Since its launch in 2005, YouTube has provided a unique platform for users worldwide to share and engage with content, leading to a rise in user-generated content (UGC), especially among youth. One of the most prevalent, yet under-explored, subgenres of UGC is the user-generated music video, where users integrate music and images with an element of performance or narrative; the current research deploys longitudinal analysis to describe the trends in youth-created music videos and how these trends have evolved in the early years of YouTube. Using a sample of 100 youth-created user-generated music videos uploaded to YouTube in 2007 and 2013, the authors investigate trends in production strategies, narrative content, and demographics. Compared to videos posted in 2007, youth-created music videos posted in 2013 featured more complicated editing techniques, less linear narratives, younger actors, more women, and were more likely to celebrate the self, mimicking the recent emergence of “selfie culture.” These findings are discussed with respect to YouTube’s role in reducing barriers to entry and providing a virtual space for youth-oriented content communities that thrive on engagement and social networking as strategies of identity development.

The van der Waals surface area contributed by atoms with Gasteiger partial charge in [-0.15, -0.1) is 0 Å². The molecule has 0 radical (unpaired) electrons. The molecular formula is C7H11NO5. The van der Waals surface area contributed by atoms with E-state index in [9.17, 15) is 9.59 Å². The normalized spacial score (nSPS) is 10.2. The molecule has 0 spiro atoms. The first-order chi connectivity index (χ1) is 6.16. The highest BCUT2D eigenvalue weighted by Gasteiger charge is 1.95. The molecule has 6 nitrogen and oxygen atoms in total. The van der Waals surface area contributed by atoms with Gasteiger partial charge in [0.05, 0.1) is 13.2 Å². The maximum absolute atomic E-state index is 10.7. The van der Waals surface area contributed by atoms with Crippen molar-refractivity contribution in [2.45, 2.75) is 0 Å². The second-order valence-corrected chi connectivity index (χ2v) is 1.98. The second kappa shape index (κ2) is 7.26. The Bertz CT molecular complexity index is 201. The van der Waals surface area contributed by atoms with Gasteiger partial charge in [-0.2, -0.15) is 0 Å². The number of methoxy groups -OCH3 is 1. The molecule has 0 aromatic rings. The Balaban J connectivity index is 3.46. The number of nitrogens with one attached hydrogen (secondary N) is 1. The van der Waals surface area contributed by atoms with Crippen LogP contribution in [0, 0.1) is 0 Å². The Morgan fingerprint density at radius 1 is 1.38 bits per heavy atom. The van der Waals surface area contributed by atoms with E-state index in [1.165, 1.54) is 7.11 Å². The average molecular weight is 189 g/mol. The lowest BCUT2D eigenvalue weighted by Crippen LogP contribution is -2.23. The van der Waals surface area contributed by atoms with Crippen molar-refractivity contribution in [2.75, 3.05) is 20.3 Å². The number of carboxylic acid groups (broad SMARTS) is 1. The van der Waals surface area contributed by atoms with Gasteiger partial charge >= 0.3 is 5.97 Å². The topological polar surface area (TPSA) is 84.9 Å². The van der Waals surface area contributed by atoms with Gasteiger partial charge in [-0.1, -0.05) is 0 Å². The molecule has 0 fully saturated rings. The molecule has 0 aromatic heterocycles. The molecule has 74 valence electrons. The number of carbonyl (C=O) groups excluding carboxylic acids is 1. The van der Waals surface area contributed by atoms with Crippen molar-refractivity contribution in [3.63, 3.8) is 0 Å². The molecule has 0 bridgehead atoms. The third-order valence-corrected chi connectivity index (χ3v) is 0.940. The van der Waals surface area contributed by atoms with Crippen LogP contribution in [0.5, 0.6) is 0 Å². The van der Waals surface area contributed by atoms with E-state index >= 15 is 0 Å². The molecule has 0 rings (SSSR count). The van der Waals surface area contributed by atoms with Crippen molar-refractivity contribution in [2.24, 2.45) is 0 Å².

Kendrat, S.J. and Corsbie-Massay, C.L. (2019), "I Want My Youtube! Trends in Early Youth-Created Music Videos (2007–2013)", Schulz, J., Robinson, L., Khilnani, A., Baldwin, J., Pait, H., Williams, A.A., Davis, J. and Ignatow, G. (Ed.) Mediated Millennials (Studies in Media and Communications, Vol. 19), Emerald Publishing Limited, pp. 91-106. https://doi.org/10.1108/S2050-206020190000019006Download as .RIS
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